Why braces are often so expensive for children
Only very few people have ideal dentures by nature. If the milk teeth fall out, the permanent teeth often grow back a little crooked: Incisors stand forward, the rows of teeth do not close properly, or a tooth does not have enough space.
Pronounced misalignments have been considered a disease in Germany since a ruling of the Federal Social Court in 1972. The health insurance funds therefore pay for a medically necessary correction up to the age of 18.
According to Barmer GEK, more than half of the children and adolescents of a given year wear braces today. But when does treatment really make sense?
Malocclusion can be a medical risk
“Of course you can also be healthy and happy with crooked teeth,” says Dirk Kropp of proDente, an initiative of the dental associations. However, malpositions are not always just an aesthetic problem.
According to Kropp, a malocclusion can also represent a medical risk: Some children cannot bite, chew or talk properly. Teeth that are tight can be harder to clean, and the wrong load can damage the teeth.
The fact that braces improve oral health has not yet been sufficiently proven, according to the consumer association. The 2016 Health Monitor published by Barmer GEK and the Bertelsmann Stiftung also points this out. According to the study, orthodontists still often argue with parents about possible long-term consequences if a malposition is not treated.
Orthodontist classifies malpositioning
In order to assess whether a child needs braces, the doctors orient themselves to orthodontic indication groups (KIG). Malpositions of severity grades 1 and 2 are considered so minor that the statutory health insurances do not cover the costs of braces. From grade 3 they pay the correction, even if the child has no problems at the moment.
If the parents decide to treat their child, she should start before the jaw growth is complete. “The ideal age is about 10 to 13 years,” says Dirk Kropp.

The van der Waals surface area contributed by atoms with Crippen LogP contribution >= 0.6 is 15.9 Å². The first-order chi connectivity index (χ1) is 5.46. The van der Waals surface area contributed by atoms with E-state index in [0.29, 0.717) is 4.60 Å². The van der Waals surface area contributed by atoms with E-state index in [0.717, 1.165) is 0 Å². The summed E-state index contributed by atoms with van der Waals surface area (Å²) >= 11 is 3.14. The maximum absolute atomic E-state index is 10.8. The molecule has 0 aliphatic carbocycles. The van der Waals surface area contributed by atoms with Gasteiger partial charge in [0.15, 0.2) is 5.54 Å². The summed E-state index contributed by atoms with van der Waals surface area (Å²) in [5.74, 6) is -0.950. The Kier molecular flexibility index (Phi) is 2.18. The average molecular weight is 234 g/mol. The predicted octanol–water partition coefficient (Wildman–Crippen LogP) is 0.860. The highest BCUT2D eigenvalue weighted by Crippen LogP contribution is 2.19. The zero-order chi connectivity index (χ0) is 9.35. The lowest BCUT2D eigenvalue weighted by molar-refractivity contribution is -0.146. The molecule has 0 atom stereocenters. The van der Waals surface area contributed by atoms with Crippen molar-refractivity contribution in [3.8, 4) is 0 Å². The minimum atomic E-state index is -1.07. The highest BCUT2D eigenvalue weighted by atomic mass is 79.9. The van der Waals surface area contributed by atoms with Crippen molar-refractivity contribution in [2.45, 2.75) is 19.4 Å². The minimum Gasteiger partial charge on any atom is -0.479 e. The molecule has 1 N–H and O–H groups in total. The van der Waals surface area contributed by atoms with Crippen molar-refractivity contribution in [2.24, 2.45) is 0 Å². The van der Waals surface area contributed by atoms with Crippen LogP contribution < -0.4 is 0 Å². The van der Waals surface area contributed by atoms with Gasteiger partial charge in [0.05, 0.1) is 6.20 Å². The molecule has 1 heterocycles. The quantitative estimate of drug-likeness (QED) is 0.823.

The milk teeth only need to be treated in rare cases, for example when the jaw is particularly narrow and the teeth need to be prepared for the actual braces. The treatment usually takes four years.
Fixed braces depend on the findings
Whether a patient needs removable or fixed braces depends on the findings. “Usually you do a combination of both,” says Hub van Rijt, a dentist from Bielefeld who specialises in orthodontics.
Loose clasps are used for minor misalignments or as preparation for a fixed clasp. The former consist of a plastic mould adapted to the teeth, which is held in place with wire clips. The child wears the braces at night and as long as possible during the day. It is removed for eating and sports.
In the case of fixed braces, the orthodontist sticks brackets – small metal, ceramic or plastic plates – onto the teeth. A wire bow, which connects the brackets, brings the teeth into the correct position.
Costs of 1000 Euro and more not infrequently
Once the treatment goal has been reached, the braces can be removed. In order to stabilize the result, the so-called retention phase follows. A wire – a retainer – is attached behind the front teeth and should remain there for one to two years. “If the wire does not bother you, you can leave it in your mouth for five or ten years,” says van Rijt.
Often the teeth move a little when the retainer is removed. The teeth want to go back to where they were before. However, this does not mean that the treatment was unsuccessful, van Rijt emphasises: “The functional result remains.
Even if there is a corresponding degree of severity, the health insurance companies often do not cover the complete costs for the treatment. In most cases the parents pay a lot more – amounts of 1000 Euro and more are not uncommon, the health monitor shows. Van Rijt explains this with medical progress: “Dentistry has evolved and the health insurance company does not always pay what works best.
Second opinion on additional services not wrong
Additional services are offered especially for fixed braces. More expensive materials for brackets and wires are less visible or promise better wearing comfort and shorter treatment times. Orthodontists often recommend regular professional tooth cleaning for fixed braces to prevent tooth decay, which is not paid for by the health insurance.
If parents are unsure whether the services offered make sense, van Rijt advises them to obtain a second opinion. Patients can seek advice from health insurance companies, dentists’ associations or consumer centres.
One should become skeptical, if an orthodontist does not offer the health insurance benefit in the first place: “The orthodontist is obliged to show the health insurance benefit and to justify why he proposes something different”, says dentist Driss Wartini of the Independent Patient Advisory Service Germany.
However, Wartini rarely hears that parents feel put under pressure by orthodontists. “Today, people are informed a lot and know that they have a free choice of doctor.